• Chemosclerosis requires chest tube insertion followed by instillation of a sclerosing agent. It has a success rate of 70-95% with no fluid re-accumulation at 1 month (if the pleural and parietal surfaces are apposed after drainage and pleural fluid drainage is less than 100 ml/day at the time of instillation) (5). Heavy tumor burden, reflected by low pleural pH (<7.2) or glucose concentration (< 3.3 mmol/L), is associated with a lower success rate and shorter survival (6). Talc is inexpensive and has the lowest re-accumulation rates (3-8% after 30 days), compared to doxycycline and bleomycin (1). Talc is rarely associated with ARDS and systemic embolization; more common side effects are pain and fever. Sclerosis requires a large-bore chest tube which often remains in place for 5-7 days – a major consideration in patients with a short prognosis. Thorascopic installation of talc is the most effective technique in highly selected patients, but it is more costly (7,8). Providing adequate pain management is crucial for chest tube insertion and any sclerosis technique.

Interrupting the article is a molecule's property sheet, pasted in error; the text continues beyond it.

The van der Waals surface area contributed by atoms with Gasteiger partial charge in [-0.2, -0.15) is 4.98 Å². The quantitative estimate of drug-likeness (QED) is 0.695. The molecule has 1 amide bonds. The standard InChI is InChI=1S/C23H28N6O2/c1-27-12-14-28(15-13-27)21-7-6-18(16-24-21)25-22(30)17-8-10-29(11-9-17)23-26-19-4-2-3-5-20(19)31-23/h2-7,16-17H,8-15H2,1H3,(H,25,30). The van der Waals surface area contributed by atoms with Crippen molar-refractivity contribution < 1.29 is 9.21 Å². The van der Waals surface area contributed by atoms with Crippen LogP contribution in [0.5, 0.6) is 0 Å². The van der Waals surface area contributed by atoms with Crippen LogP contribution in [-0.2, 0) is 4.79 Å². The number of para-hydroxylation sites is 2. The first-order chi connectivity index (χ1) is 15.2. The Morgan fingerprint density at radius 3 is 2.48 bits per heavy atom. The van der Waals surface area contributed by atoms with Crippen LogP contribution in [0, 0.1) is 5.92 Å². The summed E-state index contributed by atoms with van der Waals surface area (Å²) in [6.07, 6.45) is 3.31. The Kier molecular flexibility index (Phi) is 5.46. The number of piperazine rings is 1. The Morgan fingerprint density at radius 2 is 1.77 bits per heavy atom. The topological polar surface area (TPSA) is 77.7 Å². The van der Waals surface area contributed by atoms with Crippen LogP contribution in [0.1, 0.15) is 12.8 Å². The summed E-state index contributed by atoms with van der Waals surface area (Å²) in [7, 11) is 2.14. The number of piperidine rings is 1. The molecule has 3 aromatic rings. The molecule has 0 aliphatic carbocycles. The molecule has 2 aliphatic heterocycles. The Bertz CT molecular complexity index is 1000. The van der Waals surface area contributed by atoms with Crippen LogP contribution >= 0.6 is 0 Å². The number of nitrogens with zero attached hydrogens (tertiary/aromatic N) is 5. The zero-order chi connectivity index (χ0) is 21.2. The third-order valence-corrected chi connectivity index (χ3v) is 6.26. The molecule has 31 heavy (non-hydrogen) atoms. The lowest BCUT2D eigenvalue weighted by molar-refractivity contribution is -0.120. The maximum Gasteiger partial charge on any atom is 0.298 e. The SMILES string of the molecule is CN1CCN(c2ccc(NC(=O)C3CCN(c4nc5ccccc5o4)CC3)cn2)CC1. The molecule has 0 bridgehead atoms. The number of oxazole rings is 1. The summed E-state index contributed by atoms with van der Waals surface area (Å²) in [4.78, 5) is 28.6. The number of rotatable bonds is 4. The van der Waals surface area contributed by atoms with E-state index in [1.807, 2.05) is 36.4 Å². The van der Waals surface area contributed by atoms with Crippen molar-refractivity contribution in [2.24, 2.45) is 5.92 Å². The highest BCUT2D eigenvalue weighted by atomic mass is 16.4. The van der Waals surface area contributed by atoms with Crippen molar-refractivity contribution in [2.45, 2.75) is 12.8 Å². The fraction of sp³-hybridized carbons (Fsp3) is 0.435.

• Small-bore catheters can be inserted radiologically in the ambulatory setting and connected to a drainage bag for intermittent drainage by nurses or family members at home. Chemosclerosis can be accomplished through the small catheter. When done in the inpatient setting, sclerosis via a small catheter has a success rate of 62 to 95%; outpatient chemosclerosis may be less efficacious but there has been no head-to-head comparison.
  • Tunneled pleural catheters are similar to small-bore catheters but involve a cuff which is tunneled under the skin to prevent infections. A Canadian retrospective study using an outpatient tunneled pleural catheter system showed symptom improvement in 96% of patients at 2 weeks post insertion; spontaneous pleurodesis was noted in 44% of all patients (9).
  • Pleuroperitoneal shunts are occasionally indicated in patients with intractable effusions and trapped lungs. The shunt drains pleural fluid into the abdomen via a subcutaneous reservoir that the patient must pump ~ 400 times/day. Cost, limited efficacy and frequent malfunctioning all limit usefulness of this procedure. In addition, the development of malignant ascites can occur if the patient lives long enough.
  • Pleurectomy is only indicated in patients who are expected to have a prolonged survival. There is significant associated morbidity (20%) and mortality (10%) (10).